Juneteenth and the Meaning of Freedom Calls To Make Juneteenth A Federal Holiday Gain Momentum

Juneteenth and the Meaning of Freedom Calls To Make Juneteenth A Federal Holiday Gain Momentum

Calls To Make Juneteenth A Federal Holiday Gain Momentum

Business and sports leaders join a growing number of elected officials who wish to make Juneteenth, a day commemorating the end of slavery, an official holiday in the United States. The movement is fueled by “black life” protests calling for reforms in the aftermath of the death of 46-year-old George Floyd by Minneapolis police on May 25.

Juneteenth, which was June 19, was a long vacation in the African American community, a time of celebration rather than mourning and remembrance.

National Soccer League commissioner Roger Gödel this week decided to close the offices of the league on June 19.

When a word was circulated earlier this month that Donald J. Trump would resume his rallies on June 19, with an event in Tulsa, Oklahoma, the convergence of history and location suggests that racial phishing with his habitual hand has taken on new levels of nuances. According to him, the choice of Tulsa defies political logic. In the next presidential election, Oklahoma plays no role (Trump currently holds 19 points) or profitable (only seven electoral votes will be presented to the winner).

In comparison, Trump loses Joe Biden by five points in Wisconsin and Pennsylvania, eight points in Michigan, and all states that garnered more electoral votes are critical to Trump’s hopes for rethinking. However, taken in conjunction with history – June 19 or June 19, the unofficial holiday on which African Americans admit delays in the release of the bonded population of Texas – choosing the second largest city in an area densely populated and strongly red, the country takes on additional importance. Ninety-nine years ago, houses and businesses of the black community were settled in this city, and up to three hundred people were killed by the white crowd in what became the massacre of Tulsa .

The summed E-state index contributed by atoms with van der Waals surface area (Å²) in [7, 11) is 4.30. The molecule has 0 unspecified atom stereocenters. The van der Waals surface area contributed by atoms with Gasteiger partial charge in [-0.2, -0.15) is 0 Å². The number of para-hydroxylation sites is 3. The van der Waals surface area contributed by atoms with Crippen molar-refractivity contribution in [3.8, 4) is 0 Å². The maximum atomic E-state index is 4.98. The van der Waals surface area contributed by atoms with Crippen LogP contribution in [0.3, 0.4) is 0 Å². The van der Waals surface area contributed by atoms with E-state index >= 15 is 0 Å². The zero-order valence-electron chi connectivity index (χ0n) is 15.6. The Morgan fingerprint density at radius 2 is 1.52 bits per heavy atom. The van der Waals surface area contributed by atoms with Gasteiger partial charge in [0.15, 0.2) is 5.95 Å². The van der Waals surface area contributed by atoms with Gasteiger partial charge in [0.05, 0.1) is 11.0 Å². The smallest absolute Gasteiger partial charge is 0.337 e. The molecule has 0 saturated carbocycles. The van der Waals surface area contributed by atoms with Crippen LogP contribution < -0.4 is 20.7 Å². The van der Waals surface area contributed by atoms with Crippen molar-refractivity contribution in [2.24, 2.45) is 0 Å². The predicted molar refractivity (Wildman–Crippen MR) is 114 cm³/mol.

To shut down observers, Trump’s decision looked like a fatal blow to Reagan’s decision to speak in Philadelphia, Mississippi – the site of the assassination of civil rights activists Andrew Goodman, James Chaney and Michael Schwinner – in August 1980 , immediately after winning the Republican presidential nomination. (In June 2016, Donald Trump Jr. stopped a campaign there on behalf of his father; Trump himself made three field trips to Mississippi, where, that summer, she investigated higher than any other State.) But Trump, and anyone in his administration, suggested Tulsa’s march, from Likely to have more contemporary fears. If the serial protests, anger and fires in the past three weeks could be viewed as a statement about race in the United States, the rally was supposed to be an answer. Like Reagan in 1980, Trump seems to be seeking support from white people who not only tolerate racism, but who actually feel the group is being persecuted.

Reported by NYCER

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